The mental health of secondary school-aged children has worsened over the past four years, according to the latest Health Behaviour in School-aged Children (HBSC) in England National Report, which has been released today.
The study, hosted by the University of Hertfordshire in collaboration with the World Health Organization, captures data on the health, health behaviours and social environment of young people aged 11, 13 and 15 every four years.
The report found that over a fifth of young people had experienced a high level of emotional problems during the last six months of the study. There was also a substantial increase (25%) in the number of 15-year-olds who had felt low at least once a week since 2014 (40% vs 50%).
A decline in the emotional well-being of boys was also reflected in data on self-harm; 25% of 15-year-olds reported ever self-harming, with boys reporting a greater increase since 2014 (11% vs. 16%) than girls (32% vs. 35%).
Young people were also asked about their relationship with social media and gaming. The report found that one in 10 have a problematic relationship with social media, with girls (14%) more likely than boys (9%) to report problematic use. It was most common among 13 and 15-year-old girls. Over a third (37%) of 15-year-old girls said they contacted their close friends through electronic communication ‘almost all the time throughout the day’.
‘Disordered game use’ is also an emerging issue, with 14% of young people identified as showing signs of ‘disordered game use’, with boys over twice as likely as girls (19% boys vs. 7% girls). Disordered gaming was identified through questions which asked young people about their relationship with online gaming and, whether it caused them to neglect other activities or resulted in conflict with others.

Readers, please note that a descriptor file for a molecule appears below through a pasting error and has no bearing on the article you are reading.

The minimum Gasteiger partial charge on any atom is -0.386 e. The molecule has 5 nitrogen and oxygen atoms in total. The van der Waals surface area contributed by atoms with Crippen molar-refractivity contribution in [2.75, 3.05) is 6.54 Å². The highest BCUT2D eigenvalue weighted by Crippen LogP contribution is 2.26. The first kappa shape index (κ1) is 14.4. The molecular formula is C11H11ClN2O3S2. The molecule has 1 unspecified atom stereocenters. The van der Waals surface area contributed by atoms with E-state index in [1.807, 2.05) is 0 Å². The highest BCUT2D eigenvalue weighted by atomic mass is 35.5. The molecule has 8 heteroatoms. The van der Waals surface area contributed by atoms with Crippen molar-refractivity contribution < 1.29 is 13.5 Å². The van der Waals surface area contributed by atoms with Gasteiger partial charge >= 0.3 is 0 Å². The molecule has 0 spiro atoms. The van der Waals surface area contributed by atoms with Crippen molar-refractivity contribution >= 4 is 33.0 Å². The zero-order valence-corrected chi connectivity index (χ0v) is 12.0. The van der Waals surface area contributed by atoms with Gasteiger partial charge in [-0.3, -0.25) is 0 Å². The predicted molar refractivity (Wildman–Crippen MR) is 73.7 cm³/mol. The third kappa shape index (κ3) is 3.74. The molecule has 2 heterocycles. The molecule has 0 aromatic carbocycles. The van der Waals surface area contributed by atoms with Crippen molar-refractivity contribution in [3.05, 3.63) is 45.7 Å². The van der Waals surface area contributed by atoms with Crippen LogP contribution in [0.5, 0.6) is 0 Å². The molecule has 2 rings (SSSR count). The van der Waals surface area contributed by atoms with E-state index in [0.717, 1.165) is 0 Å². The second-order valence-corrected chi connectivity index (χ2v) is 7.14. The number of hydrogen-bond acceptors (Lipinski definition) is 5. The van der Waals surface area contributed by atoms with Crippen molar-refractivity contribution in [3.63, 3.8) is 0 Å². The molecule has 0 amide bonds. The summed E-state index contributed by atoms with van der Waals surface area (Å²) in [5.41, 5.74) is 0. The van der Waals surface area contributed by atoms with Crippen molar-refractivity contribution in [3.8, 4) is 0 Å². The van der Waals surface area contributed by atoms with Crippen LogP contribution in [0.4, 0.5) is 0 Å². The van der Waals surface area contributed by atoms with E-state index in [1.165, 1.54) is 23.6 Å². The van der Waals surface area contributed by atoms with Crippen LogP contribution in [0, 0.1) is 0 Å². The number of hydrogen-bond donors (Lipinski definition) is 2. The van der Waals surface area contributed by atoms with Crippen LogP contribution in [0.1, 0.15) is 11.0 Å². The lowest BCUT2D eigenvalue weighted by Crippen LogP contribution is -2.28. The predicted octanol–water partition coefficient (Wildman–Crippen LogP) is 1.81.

Around three quarters (76%) of young people reported gaming at least once a week (including on smartphones, tablets, computers or games consoles). Boys (92%) were far more likely than girls (60%) to play games every week.
The report also found that over a quarter (27%) of young people are not getting enough sleep to feel awake and concentrate on school work, a considerable increase from 2014 (22%). This was more common among girls (32%) than boys (23%), with older adolescents considerably more likely to report not getting enough sleep (with up to 42% of 15-year-olds).
However, risk behaviours have continued to decrease. Incidences of regular smoking and drinking has decreased dramatically from 2002 to 2018, with only very few young people reporting that they had smoked (3%) or consumed alcohol (7%) at least three times during the last 30 days. One fifth (21%) of 15-year-olds said that they had ever tried cannabis, a substantial decrease since 2002 (41%).
Dr Ellen Klemera, Senior Research Fellow at the University of Hertfordshire, said: ‘Research on adolescent health has highlighted how important the second decade of life is for health and wellbeing, which is why this continued decline of emotional well-being is really worrying.
‘Although there are far less reported incidences of risk behaviours, young people are facing a multitude of different challenges that other generations have not really experienced, such as the prominence of smartphones and social media. These can have a negative impact on well-being, particularly if they are exposed to cyberbullying or if it affects their sleep.”
Martin Weber, Programme Manager for Child and Adolescent Health and Development at World Health Organisation Regional Office for Europe, said: ‘The mental health of young people is as important as their physical health.
‘The new HBSC report gives us a good insight into the problems young adolescents face and the effect it has on their health. Increase in sleep difficulties, feeling low and self-harm are just some of the issues that need to be addressed.’
Image credit: Freepik
Disclaimer: Psychreg is mainly for information purposes only. Materials on this website are not intended to be a substitute for professional advice, diagnosis, medical treatment, or therapy. Never disregard professional psychological or medical advice nor delay in seeking professional advice or treatment because of something you have read on this website. Read our full disclaimer here.